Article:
CMA’s online exhibition fundraiser, Now is Not the Time, brings together the work of over 40 world-class contemporary artists responding in ways both subtle and profound to issues of social justice. Below, meet auction artist Nathan Randall Green, founding member and partner of Okay Mountain Gallery and Collective in Austin, Texas and former Curator of Education at the Modern Art Museum of Fort Worth.
Nathan, Age 11
Tell us about your art practice and how working with children inspires you.
My artistic practice is painterly and intuitive. The majority of my work happens on a canvas with paint — not so much in sketches or mock ups. There is a little planning and plotting, but the process is mostly of action and reaction — wrestling my way through each work without an end point in mind. Though my work is abstract and geometric in nature, I derive insight and inspiration from many sources. One of those sources in working with children and their artistic output. I love the confidence and freedom to which children possess when making art. A child has the ability for the art to tell a story and become its own world, an alternate reality — not a depiction or illustration of something. I try to remember that in my own studio.
Working with children has inspired me my entire creative life. One of my favorite qualities about making art alongside children is their ability to create worlds. They can trust their intuition and have their drawing or painting generate itself with its own narrative. They can tell stories and have those stories propel the artwork further and further. It’s magical.
You worked as Curator of Education at the Modern Art Museum of Fort Worth, Texas. From your experience, why is it important to make art accessible to all children and families?
I’ve spent a fair amount of time thinking about this and a lot of time trying to make students feel comfortable in the museum setting. Museums can feel intimidating, like a privileged space, only available for those indoctrinated with art history education. I especially loved the day at the end of a week-long art camp where the kids proudly toured their parents around the museum, comfortable and acting as guides.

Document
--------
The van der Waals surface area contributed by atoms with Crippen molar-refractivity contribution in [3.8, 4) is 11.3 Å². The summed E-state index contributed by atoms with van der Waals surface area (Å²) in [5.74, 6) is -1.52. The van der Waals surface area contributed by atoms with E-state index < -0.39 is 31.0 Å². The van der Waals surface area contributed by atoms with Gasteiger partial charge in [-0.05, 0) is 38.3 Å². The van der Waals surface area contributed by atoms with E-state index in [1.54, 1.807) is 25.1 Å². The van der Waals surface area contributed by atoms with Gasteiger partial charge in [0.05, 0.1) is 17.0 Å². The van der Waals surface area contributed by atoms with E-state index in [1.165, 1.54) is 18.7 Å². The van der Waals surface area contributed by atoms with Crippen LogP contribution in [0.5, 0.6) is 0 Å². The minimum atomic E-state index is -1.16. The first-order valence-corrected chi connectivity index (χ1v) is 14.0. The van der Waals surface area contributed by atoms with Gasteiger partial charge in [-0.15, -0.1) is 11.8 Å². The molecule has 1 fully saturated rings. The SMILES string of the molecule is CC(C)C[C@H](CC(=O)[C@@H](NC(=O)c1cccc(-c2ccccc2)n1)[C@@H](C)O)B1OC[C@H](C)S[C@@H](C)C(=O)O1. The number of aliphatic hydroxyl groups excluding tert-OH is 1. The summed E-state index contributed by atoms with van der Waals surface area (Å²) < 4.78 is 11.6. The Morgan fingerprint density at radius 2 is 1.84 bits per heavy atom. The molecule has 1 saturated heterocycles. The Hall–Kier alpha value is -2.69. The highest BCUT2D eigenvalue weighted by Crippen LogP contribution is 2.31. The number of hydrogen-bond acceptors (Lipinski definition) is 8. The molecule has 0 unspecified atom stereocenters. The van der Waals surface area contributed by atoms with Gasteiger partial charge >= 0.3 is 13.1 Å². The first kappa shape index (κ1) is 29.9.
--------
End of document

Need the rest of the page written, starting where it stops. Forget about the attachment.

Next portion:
I tried to help students understand that art is actually a way of thinking and being. We can access that way of thinking without having to know all of the art historical or biographical information about each work or artist. We are all allowed to have emotional responses, intellectual responses and even physical responses, and those responses don’t need to be judged. I used to ask students to ask themselves five questions about each work of art they encounter — it’s astonishing how fast they begin to unravel the ideas within the work. Art is a safe place to explore ideas and learn about the world. It’s not fixed or concrete…it’s flexible and nuanced, and at times, contradictory.
Nathan Randall Green, Planet Xenus, Age 11
Your work often explores large themes such as the cosmos and the universe filtered through personal experiences. Can you describe a particularly fruitful experience that influenced your artwork?